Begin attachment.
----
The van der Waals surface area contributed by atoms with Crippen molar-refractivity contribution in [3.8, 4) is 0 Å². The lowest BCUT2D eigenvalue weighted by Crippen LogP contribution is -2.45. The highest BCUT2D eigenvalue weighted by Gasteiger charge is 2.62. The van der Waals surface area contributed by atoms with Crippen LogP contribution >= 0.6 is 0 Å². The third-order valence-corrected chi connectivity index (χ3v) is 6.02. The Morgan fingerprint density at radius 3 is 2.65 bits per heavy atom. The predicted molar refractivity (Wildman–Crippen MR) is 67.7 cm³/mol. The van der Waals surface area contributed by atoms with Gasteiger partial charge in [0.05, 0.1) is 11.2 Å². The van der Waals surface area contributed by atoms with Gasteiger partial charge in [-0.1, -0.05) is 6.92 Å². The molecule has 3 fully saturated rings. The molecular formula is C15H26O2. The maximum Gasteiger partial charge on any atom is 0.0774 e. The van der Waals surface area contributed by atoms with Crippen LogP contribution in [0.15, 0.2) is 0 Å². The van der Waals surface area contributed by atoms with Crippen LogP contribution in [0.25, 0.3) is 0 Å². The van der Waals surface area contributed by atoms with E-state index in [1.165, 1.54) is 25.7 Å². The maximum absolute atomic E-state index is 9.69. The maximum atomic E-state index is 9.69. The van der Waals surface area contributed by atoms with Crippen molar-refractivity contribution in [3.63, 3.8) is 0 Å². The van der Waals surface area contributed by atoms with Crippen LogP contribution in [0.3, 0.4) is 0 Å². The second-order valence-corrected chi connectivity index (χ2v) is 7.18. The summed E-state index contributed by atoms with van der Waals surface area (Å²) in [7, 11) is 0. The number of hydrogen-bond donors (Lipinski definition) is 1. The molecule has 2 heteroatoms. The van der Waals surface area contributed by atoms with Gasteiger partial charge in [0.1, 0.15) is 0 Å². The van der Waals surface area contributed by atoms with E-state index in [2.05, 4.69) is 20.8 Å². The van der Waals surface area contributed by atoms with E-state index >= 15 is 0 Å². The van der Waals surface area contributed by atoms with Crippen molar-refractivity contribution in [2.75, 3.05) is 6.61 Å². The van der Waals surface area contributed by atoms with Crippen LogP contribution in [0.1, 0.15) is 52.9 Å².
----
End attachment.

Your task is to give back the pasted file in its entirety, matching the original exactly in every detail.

The van der Waals surface area contributed by atoms with Crippen molar-refractivity contribution in [3.8, 4) is 0 Å². The lowest BCUT2D eigenvalue weighted by Crippen LogP contribution is -2.45. The highest BCUT2D eigenvalue weighted by Gasteiger charge is 2.62. The van der Waals surface area contributed by atoms with Crippen LogP contribution >= 0.6 is 0 Å². The third-order valence-corrected chi connectivity index (χ3v) is 6.02. The Morgan fingerprint density at radius 3 is 2.65 bits per heavy atom. The predicted molar refractivity (Wildman–Crippen MR) is 67.7 cm³/mol. The van der Waals surface area contributed by atoms with Gasteiger partial charge in [0.05, 0.1) is 11.2 Å². The van der Waals surface area contributed by atoms with Gasteiger partial charge in [-0.1, -0.05) is 6.92 Å². The molecule has 3 fully saturated rings. The molecular formula is C15H26O2. The maximum Gasteiger partial charge on any atom is 0.0774 e. The van der Waals surface area contributed by atoms with Crippen LogP contribution in [0.15, 0.2) is 0 Å². The van der Waals surface area contributed by atoms with Crippen LogP contribution in [0.25, 0.3) is 0 Å². The van der Waals surface area contributed by atoms with E-state index in [1.165, 1.54) is 25.7 Å². The maximum absolute atomic E-state index is 9.69. The maximum atomic E-state index is 9.69. The van der Waals surface area contributed by atoms with Crippen molar-refractivity contribution in [3.63, 3.8) is 0 Å². The van der Waals surface area contributed by atoms with Crippen LogP contribution in [0.3, 0.4) is 0 Å². The second-order valence-corrected chi connectivity index (χ2v) is 7.18. The summed E-state index contributed by atoms with van der Waals surface area (Å²) in [7, 11) is 0. The number of hydrogen-bond donors (Lipinski definition) is 1. The molecule has 2 heteroatoms. The van der Waals surface area contributed by atoms with Gasteiger partial charge in [0.1, 0.15) is 0 Å². The van der Waals surface area contributed by atoms with E-state index in [2.05, 4.69) is 20.8 Å². The van der Waals surface area contributed by atoms with E-state index >= 15 is 0 Å². The van der Waals surface area contributed by atoms with Crippen molar-refractivity contribution in [2.75, 3.05) is 6.61 Å². The van der Waals surface area contributed by atoms with Crippen LogP contribution in [0.1, 0.15) is 52.9 Å².